• Correlation between obesity & digestive health issues such as constipation. Fascinating ongoing research in the USA by Dr Mark Pimental suggests that those with constipation could be absorbing more calories, potentially because when the gut performs at a slower rate the body has more time to absorb calories.[6] As probiotics could help to support bowel regularity (especially well-researched strains such as Bifidobacterium lactis BB-12Ò [7],[8]), a more efficient digestive process could lead to fewer calories being absorbed.

Moving Forward

In England our rates of obesity have doubled over the last 25 years, with 60% of adults overweight or obese today[9]. Any natural support in tackling this obesity epidemic could therefore play a fundamental role in the future. Currently evidence remains too sparse for any firm conclusions, although the results certainly look promising. Of course we needn’t tell you that taking a holistic approach and also looking at diet, fitness and exercise is always to be encouraged.

For individuals looking to lose weight a high quality daily probiotic might be suggested. For daily wellbeing EXTRA Strength contains 20 billion high quality Lactobacillus & Bifidobacteria probiotics. L. acidophilus NCFM is thought to be the most researched strain of acidophilus in the world which can be found in this probiotic supplement.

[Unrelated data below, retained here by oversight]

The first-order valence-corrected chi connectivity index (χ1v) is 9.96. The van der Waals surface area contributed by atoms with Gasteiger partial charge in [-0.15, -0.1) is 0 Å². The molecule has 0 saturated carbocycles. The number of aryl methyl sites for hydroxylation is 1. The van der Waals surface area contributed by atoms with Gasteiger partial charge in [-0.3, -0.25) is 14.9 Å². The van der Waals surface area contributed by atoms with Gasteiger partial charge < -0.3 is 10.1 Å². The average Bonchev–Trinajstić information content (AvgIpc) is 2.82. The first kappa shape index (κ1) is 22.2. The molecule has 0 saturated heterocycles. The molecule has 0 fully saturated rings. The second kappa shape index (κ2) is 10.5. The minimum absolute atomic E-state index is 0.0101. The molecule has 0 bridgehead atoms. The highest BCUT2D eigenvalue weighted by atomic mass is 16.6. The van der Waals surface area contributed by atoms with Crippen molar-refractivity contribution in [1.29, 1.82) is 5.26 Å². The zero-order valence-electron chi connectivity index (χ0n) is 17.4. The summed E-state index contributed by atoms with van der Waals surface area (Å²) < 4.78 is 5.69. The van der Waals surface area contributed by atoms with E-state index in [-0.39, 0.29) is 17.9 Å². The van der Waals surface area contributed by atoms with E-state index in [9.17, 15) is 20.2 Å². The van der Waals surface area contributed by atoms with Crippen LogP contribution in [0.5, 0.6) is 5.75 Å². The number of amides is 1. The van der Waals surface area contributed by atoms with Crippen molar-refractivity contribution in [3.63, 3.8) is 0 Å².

1.Bajzer, M, & Seeley, R. ‘Phsyiology: Obesity and Gut Flora.’ Nature, 2006, Vol. 444, pp.1009 -1010.

2.News release, 17th European Congress on Obesity. 17th European Congress on obesity meeting, Amsterdam, Netherlands, May 6-9, 2009.

3. Y. Kadooka et al., ‘Regulation of abdominal adiposity by probiotics (Lactobacillus gasseri SBT2055) in adults with obese tendencies in a randomised controlled trial.’ European Journal of Clinical Nutrition, 2010, vol. 64, No. 6, pp.636-643.

4. Rosberg-Cody, E. ‘Recombinant Lactobacilli expressing linolic acid isomerise can modulate the fatty acid composition of host adipose tissue in mice’. Microbiology, Dec, 22, 2012 DOI: 10. 1099/mic.0.043406-0.

5. R. Sousa et al., ‘Effect of Lactobacillus acidophilus supernatants on body weight and leptin expression in rats’. BMC Complementary and Alternative Medicine, 2008, 8:5 doi: 10.1186/6882-8-5.

6. BBC Radio 4, Tuesday 8th March 2011 2100-2130h ‘Programme no. 9 – gut bacteria’ Radio science unit. Presented by Mark Porter; contributors: Glenn Gibson, Christine Edwards, Thomas Broody, Alisdair Macchonnachie, Mark Pimentel & Ian Rowland.

7. Matsumoto, M. et al. (2001) Effect of yoghurt with Bifidobacterium lactis BB-12 in improving fecal microflora and defecation of healthy volunteers. Journal of Intestinal Microbiology; 14(2): pp.97-102.